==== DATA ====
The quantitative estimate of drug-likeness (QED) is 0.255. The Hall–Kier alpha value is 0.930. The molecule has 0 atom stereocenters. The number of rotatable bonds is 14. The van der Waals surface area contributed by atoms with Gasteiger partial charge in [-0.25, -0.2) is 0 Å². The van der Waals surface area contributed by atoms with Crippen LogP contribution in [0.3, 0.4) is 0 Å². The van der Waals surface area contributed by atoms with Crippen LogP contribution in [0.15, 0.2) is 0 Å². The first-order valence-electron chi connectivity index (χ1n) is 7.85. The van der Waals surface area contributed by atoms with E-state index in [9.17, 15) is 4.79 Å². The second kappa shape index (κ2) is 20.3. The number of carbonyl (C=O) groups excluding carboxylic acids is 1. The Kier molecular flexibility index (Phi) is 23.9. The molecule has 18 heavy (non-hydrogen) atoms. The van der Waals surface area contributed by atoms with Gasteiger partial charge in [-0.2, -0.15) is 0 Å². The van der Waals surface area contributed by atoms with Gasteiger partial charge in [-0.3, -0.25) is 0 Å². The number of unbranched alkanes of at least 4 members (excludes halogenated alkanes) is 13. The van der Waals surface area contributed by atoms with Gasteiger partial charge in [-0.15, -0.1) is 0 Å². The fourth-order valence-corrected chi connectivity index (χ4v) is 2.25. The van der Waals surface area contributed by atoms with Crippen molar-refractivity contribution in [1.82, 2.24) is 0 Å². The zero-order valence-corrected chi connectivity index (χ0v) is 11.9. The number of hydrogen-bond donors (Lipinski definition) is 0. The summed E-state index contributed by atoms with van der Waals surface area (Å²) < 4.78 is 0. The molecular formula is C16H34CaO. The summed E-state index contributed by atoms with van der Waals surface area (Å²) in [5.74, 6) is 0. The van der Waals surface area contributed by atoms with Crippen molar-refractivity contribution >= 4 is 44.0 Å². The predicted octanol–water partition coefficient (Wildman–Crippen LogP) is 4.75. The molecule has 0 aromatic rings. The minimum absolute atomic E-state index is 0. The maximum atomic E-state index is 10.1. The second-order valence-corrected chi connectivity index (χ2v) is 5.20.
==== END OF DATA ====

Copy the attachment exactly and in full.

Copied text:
The quantitative estimate of drug-likeness (QED) is 0.255. The Hall–Kier alpha value is 0.930. The molecule has 0 atom stereocenters. The number of rotatable bonds is 14. The van der Waals surface area contributed by atoms with Gasteiger partial charge in [-0.25, -0.2) is 0 Å². The van der Waals surface area contributed by atoms with Crippen LogP contribution in [0.3, 0.4) is 0 Å². The van der Waals surface area contributed by atoms with Crippen LogP contribution in [0.15, 0.2) is 0 Å². The first-order valence-electron chi connectivity index (χ1n) is 7.85. The van der Waals surface area contributed by atoms with E-state index in [9.17, 15) is 4.79 Å². The second kappa shape index (κ2) is 20.3. The number of carbonyl (C=O) groups excluding carboxylic acids is 1. The Kier molecular flexibility index (Phi) is 23.9. The molecule has 18 heavy (non-hydrogen) atoms. The van der Waals surface area contributed by atoms with Gasteiger partial charge in [-0.2, -0.15) is 0 Å². The van der Waals surface area contributed by atoms with Gasteiger partial charge in [-0.3, -0.25) is 0 Å². The number of unbranched alkanes of at least 4 members (excludes halogenated alkanes) is 13. The van der Waals surface area contributed by atoms with Gasteiger partial charge in [-0.15, -0.1) is 0 Å². The fourth-order valence-corrected chi connectivity index (χ4v) is 2.25. The van der Waals surface area contributed by atoms with Crippen molar-refractivity contribution in [1.82, 2.24) is 0 Å². The zero-order valence-corrected chi connectivity index (χ0v) is 11.9. The number of hydrogen-bond donors (Lipinski definition) is 0. The summed E-state index contributed by atoms with van der Waals surface area (Å²) < 4.78 is 0. The molecular formula is C16H34CaO. The summed E-state index contributed by atoms with van der Waals surface area (Å²) in [5.74, 6) is 0. The van der Waals surface area contributed by atoms with Crippen molar-refractivity contribution >= 4 is 44.0 Å². The predicted octanol–water partition coefficient (Wildman–Crippen LogP) is 4.75. The molecule has 0 aromatic rings. The minimum absolute atomic E-state index is 0. The maximum atomic E-state index is 10.1. The second-order valence-corrected chi connectivity index (χ2v) is 5.20.